Three thousand years ago, long before Instagram, email and even pen and paper, the Bronze Age inhabitants of northern Bohuslän, on Sweden’s rocky west coast, communicated in a cruder but more lasting way: rock carvings. On the region’s exposed granite bedrock, scoured and polished smooth by the passage of glaciers, they etched out tens of thousands of images of people, animals, ships and other motifs from their lives and mythology. The area around the town of Tanum, in particular, was an epicenter of Bronze Age artistry, with the highest concentration of such rock carvings in all of Europe.
The quantity and quality of the Tanum Bronze Age rock carvings are so impressive, in fact, that the 45 square kilometer area where they are located was designated a UNESCO World Heritage Site in 1994. UNESCO World Heritage Sites are landmarks or areas determined by the United Nations Educational, Scientific and Cultural Organization (“UNESCO”) to be important to the collective interest of humanity on account of their cultural, historical, natural or scientific significance. Fifteen of the world’s 1,092 UNESCO World Heritage Sites are in Sweden. The Tanum site happens to be practically in my backyard.
I visited the Tanum rock carvings with my two daughters, my sister and her two kids last month while on vacation at my family’s summerhouse near Strömstad, about 35 kilometers north of the UNESCO site. We went to Vitlycke, one of Tanum’s four separate visitor areas, which in addition to rock carvings, has a small but excellent museum and a reproduction of a Bronze Age farm. We began at the farm, exploring the bulky “longhouses” where several generations of Bronze Age families, and sometimes their animals, lived under one all-encompassing and steeply sloped thatched roof. In one of these, a wild-haired woman, costumed in brown burlap, beat on a sort of Bronze Age drum, singing hauntingly in the smokey haze of a fire built on the dirt floor.
After visiting the farm and buying a few souvenirs for the kids in the museum gift shop, we assembled outside with a busload of Danish retirees for the 11:30am English language tour of the rock carvings. (While visitors can explore on their own, the museum offers free docent-led tours during the summer.) Our guide provided a brief crash course in Scandinavian Bronze Age history, and then escorted us all across the road to the Vitlycke rock panel, a huge expanse of light gray granite spread across a sloping, wooded hillside. This was apparently one of our Bronze Age ancestors’ favorite places to carve, with over 500 images dating from around 1700 B.C. to 300 B.C. White on black when they were created, the carvings have been painted blood red and the rock panel scrubbed clean and treated with chemicals to make the drawings more visible and to protect them from erosion.
In addition to the new color scheme, the Vitlycke rock acquired a new location due to decreasing sea levels over the course of the subsequent millennia. Now surrounded by forests and farmland several kilometers inland, the rock once looked out on a bay from which the people who lived here launched their boats into the North Sea. For this reason, some experts believe that the Vitlycke panel may have served as a prehistoric message board directed at incoming and outgoing boat traffic.
Our guide did a great job pointing out and explaining the significance of the various types of images that cover this rock slab, now and then posing questions to the group. Aside from the mysterious “cup marks,” simple dots that may symbolize death, fertility, the sun or moon, the most common rock carving found at Vitlycke, and throughout Bohuslän in general, is the ship. Based on the shape of the bow and stern — curved outward versus inward — it is possible to distinguish early from late Bronze Age ship carvings. Weapons, such as spears, shields and axes, and stick-like four-legged animals are also popular themes. A single, small whale is a cute but rare depiction of marine life.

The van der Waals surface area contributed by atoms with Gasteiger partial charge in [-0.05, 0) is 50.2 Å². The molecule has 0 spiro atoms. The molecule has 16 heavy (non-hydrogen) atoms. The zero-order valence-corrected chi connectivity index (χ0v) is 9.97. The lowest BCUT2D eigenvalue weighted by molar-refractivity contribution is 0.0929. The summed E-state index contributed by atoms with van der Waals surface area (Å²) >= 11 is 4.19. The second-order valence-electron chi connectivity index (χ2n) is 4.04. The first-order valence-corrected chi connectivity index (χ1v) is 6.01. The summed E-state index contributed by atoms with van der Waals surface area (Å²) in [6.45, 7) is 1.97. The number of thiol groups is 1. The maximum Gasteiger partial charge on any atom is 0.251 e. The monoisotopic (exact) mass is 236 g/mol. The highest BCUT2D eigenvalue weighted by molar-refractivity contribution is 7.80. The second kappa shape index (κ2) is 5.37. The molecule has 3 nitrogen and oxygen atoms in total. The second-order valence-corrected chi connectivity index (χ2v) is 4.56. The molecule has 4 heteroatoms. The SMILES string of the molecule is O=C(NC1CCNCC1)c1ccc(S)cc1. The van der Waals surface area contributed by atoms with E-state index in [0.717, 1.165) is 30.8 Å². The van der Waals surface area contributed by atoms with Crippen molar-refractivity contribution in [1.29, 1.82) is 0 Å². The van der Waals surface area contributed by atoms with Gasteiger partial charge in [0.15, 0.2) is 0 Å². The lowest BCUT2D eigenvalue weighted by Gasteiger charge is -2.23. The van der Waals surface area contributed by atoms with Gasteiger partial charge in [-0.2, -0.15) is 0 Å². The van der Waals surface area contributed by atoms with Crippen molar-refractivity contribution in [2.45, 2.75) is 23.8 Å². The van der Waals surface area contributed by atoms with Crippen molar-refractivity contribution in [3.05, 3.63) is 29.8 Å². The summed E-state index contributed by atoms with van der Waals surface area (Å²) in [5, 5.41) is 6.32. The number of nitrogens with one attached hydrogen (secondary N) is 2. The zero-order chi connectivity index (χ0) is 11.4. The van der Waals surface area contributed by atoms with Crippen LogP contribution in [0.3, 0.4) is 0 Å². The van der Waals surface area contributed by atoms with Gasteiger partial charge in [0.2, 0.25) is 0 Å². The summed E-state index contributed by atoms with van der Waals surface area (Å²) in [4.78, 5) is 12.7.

There are also many human figures etched into the Vitlycke rock face, the vast majority of them men. When our guide, with a twinkle in her eye, asked the group how we could tell the men from the women, I couldn’t resist calling out the all too obvious answer, “long penis!” to the mortification of my ten and twelve year-old daughters and their ten and thirteen year-old cousins.
Women, on the other hand, only three of whom can be found at Vitlycke, typically sport a long hair plait that looks a bit like a floppy rabbit ear. One of these rabbit ladies is part of the famous “Bridal Couple” rock carving (also known as the “Lovers” or the “Holy Wedding”), depicting a man and woman standing together in an embrace, with another man, ax raised overhead, nearby. This may show a ritual wedding, a sort of fertility rite that would have been performed to assure a fruitful harvest and healthy livestock, the man with the ax conducting the ceremony and bestowing a blessing on the couple.
When the tour ended, we broke away from the Danes and hiked up through the woods to the top of the hill. Here we found two burial mounds from the late Bronze Age: enormous piles of granite boulders, presumably covering the long decayed bodies of prominent members of the prehistoric Vitlycke community. There were also expansive views across the undulating, pale green fields of the Tanum plains, conjuring images of the sea that used to be there.
Although I would have liked to have stopped to see the other three visitor areas in the Tanum World Heritage Site, such as the Litsleby rock with its 2.3 meter tall “Spear God” carving, the kids were hungry and still too traumatized by my utterance of the “p” word to handle any more Bronze Age history. So we piled into the car and headed west for lunch in nearby Grebbestad, leaving the other Tanum stones unturned for another day.